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GUNS Magazine October 2010 - Page 40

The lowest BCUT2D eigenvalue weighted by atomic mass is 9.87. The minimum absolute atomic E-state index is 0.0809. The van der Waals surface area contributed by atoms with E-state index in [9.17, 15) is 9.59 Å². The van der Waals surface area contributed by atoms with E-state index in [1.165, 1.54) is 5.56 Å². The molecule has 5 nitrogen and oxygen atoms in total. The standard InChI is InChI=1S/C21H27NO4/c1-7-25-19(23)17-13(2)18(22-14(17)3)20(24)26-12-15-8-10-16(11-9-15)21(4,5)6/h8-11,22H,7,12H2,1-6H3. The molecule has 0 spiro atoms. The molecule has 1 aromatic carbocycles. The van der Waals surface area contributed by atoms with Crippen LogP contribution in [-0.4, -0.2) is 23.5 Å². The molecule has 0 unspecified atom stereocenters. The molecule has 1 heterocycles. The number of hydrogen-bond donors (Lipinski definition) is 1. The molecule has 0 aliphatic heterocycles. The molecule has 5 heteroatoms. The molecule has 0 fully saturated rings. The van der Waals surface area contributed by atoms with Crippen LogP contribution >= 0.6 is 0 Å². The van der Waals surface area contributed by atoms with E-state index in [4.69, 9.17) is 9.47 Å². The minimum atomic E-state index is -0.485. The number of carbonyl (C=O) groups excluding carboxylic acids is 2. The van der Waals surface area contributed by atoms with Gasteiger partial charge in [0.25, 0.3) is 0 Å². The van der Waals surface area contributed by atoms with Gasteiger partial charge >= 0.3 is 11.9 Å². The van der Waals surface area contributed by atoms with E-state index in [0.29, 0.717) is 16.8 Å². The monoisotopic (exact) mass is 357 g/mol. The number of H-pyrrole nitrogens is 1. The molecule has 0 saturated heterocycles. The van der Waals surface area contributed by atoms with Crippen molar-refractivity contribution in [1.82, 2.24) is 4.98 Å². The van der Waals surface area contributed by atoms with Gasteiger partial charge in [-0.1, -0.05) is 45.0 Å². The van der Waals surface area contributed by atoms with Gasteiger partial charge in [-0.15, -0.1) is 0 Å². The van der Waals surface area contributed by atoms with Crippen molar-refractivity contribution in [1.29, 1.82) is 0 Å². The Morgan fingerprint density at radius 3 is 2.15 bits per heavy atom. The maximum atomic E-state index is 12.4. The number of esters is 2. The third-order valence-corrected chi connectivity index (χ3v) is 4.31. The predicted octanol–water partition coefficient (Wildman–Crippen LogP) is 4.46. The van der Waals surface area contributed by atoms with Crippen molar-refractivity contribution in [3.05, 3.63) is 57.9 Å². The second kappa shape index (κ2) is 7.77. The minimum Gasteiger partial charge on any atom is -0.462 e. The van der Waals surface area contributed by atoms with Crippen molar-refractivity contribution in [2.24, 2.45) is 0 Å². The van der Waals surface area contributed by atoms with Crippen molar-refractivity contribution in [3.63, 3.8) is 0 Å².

T oday we have all manner of chopped and channeled sixguns and semi-automatics as well as a large selection of excellent leather for concealed carry. Semi-autos, having a much flatter profile, are normally easier to conceal than a big-bore sixgun with a 6-shot .44 or .45 cylinder. There is simply nothing to be done to downsize a 6-shot cylinder, however, both the barrel and the grip frame can be reduced considerably in the size. John Taffin Photos: Joseph R. Novelozo The ejector rod housing is relieved on both sides of the sculpted 2-5/8" barrel. If my memory is correct, sometime in the 1980s custom sixguns arrived taking up where Colt’s Fitz had left off (see sidebar) with custom sixgunsmiths offering roundbutted, short-barreled revolvers with modified ejector rod housings to go below the 3-1/2" length of the original short-barrel .357 Magnum of the 1930s. In recent years Smith & Wesson has reached back into history to offer many of the old Classic sixguns such as the original .357 Magnum, .44 Magnum and .44 Special of the mid-20th century. They have been resurrected and built to 21st-century specifications and requirements. At the same, time S&W is offering lightweight Night Guard revolvers in .44 Special, .357 Magnum and .44 Magnum, and the shortbarreled, easier to conceal, all-steel, big-bore sixgun has not been forgotten; it has now arrived as a custom Model 629 from the Performance Center. The original prototype .44 Magnum Smith & Wesson was built in 1954 on an existing 1950 Target Model, which had been chambered in .44 Special. The engineers at Smith & Wesson fitted a new, specially heat-treated cylinder to the 6-1/2" barreled 1950 Target, which had a weight of 39 ounces. The sixgun performed fine, however, the recoil was so fierce the engineers deemed it prudent to add more weight in the form of a heavy bull barrel and full-length cylinder, which brought the weight up to an even 3 pounds. This latest .44 Magnum from the Smith & Wesson Performance Center weighs the same as the original prototype. In the past 55 years, since the advent of the .44, Magnum sixguns have gotten bigger and and heavier to tame the recoil of heavier loads, and a 39-ounce .44 Magnum is going to kick fiercely with regular full-house .44 loads. The original .44 Magnum was built with the hunter in mind. This one is aimed at those who want a big-bore sixgun for personal protection, a term that covers a lot of territory. Since what we have to be protected from depends on just where our wanderings happen to take us. By going with a powerful big-bore chambering such as the .44 I John Taffin t always looks so easy in the movies especially those wonderful old cowboy and gangster films of the 1930s and 1940s. The hero or villain is dressed in a tailored doublebreasted suit and at the proper time reaches his left hand in below his breast pocket and pulls out a full sized Colt Single Action Army or 1911, which is somehow carried magically with nary a bulge detected. It is movie magic at its best, however, in reality it is not easy to carry and conceal a big-bore sixgun or semi-automatic. The first Colt sixguns were not easily concealable but by the time the 1851 Navy and 1860 Army arrived, enterprising individuals found a way to make them more easily concealable. It wasn’t long before barrels were chopped short and the bigbore pocket pistol had arrived. With the advent of the Colt Single Action Army, some enterprising types even removed the barrel altogether to make it fit easily into a pocket. Colt began offering short-barreled Store Keeper Models in the SAA as well as the new Lightning and Thunderer double actions of the 1870s. In more modern times (well at least in the 1920s), John WWW.GUNSMAGAZINE.COM • OCTOBER 2010 40